Joinder of pension and retirement plans in California is the topic of this blog post. Joinder is the legal process by which a pension or retirement plan is “joined” as a party to a dissolution (divorce) or legal separation proceeding in California. Not all pension or retirement plans need to be joined. The following pension and retirement plans must be joined as a party.
1. Governmental plan of a city, county, state, public school or university or other public agency.
2. Plan (qualified or non-qualified) covering only business owners and spouses or employees of a church.
Federal government pension and retirement plans do not have to be joined as a party. However, they do require a Qualified Domestic Relations Order (Q.D.R.O) be issued by the Court specifying the non-employee spouses interest in the plan. Also many plans covering employees who work for private industry also do not have to be joined as a party, neither do Individual Retirement Accounts (IRA’s) or Roth IRA’s. These may be divided simply by Judgment or Order of the Court. Judicial Council form FL-318-INFO lists numerous different pension and retirement plans and indicates whether or not they require Joinder.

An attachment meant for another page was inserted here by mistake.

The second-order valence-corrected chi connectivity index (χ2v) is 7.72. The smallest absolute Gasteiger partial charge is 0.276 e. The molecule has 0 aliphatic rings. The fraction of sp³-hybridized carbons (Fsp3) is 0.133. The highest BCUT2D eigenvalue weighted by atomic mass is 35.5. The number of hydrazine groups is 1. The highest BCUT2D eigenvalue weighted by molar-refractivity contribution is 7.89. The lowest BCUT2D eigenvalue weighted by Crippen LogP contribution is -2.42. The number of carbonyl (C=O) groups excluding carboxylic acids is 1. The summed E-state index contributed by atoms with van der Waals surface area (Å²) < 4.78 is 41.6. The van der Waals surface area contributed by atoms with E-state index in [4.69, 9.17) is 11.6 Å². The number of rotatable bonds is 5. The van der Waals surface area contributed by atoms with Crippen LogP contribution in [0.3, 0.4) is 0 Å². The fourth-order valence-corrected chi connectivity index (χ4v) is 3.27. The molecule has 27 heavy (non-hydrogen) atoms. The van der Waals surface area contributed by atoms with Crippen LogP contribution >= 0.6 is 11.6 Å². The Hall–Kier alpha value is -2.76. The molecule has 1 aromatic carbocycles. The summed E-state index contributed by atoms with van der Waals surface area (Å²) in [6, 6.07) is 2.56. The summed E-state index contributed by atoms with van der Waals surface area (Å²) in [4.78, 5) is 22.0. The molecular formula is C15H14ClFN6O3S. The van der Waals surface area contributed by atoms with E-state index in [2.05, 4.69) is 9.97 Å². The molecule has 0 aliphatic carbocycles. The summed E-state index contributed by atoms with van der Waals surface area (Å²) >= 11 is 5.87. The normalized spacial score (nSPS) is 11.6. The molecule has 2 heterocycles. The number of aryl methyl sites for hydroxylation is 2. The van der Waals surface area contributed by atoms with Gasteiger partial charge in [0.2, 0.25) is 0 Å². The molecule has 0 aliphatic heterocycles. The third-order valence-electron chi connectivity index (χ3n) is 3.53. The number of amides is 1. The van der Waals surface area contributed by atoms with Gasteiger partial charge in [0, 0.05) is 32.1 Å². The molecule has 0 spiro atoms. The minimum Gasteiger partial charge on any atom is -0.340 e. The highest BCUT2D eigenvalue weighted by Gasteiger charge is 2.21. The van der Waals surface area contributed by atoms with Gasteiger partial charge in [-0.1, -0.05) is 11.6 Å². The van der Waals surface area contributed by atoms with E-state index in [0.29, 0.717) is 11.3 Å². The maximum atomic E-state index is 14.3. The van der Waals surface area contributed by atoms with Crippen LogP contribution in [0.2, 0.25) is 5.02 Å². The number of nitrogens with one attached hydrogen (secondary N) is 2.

In California the process of Joinder is completed by the filing of several forms with the Court Clerk. The forms include detailed information about the employee, list the full name of the pension or retirement plan, and include the dates or marriage and separation as well as other pertinent information.
Upon the filing of the forms, the Court Clerk issues an Order of Joinder. The Order and the other forms are then served on the pension or retirement plan, which then has thirty (30) days from the date it is served to file a response. A blank response must be served along with the other Joinder paperwork.
The fact that the Court Clerk is authorized to issue an Order of Joinder greatly simplifies things as this means that the Joinder Order can be obtained without appearing before a Judge. Thus the Order of Joinder can be obtained very quickly if needed.
The Family Code now requires that a pension or retirement plan must be joined as a party to the divorce proceeding prior to the entry of judgment granting dissolution of the status of the marriage unless joinder is precluded or made unnecessary by Title 1 of the federal Employee Retirement Income Security Act of 1974 (29 U.S.C. Sec. 1001 et seq.), as amended (ERISA), or any other applicable law. See (Ca Fam § 2337(10)(d)(1).
The author of this article, Stan Burman, is a freelance paralegal who has worked in California and Federal litigation since 1995. Visit his website at http://www.legaldocspro.com
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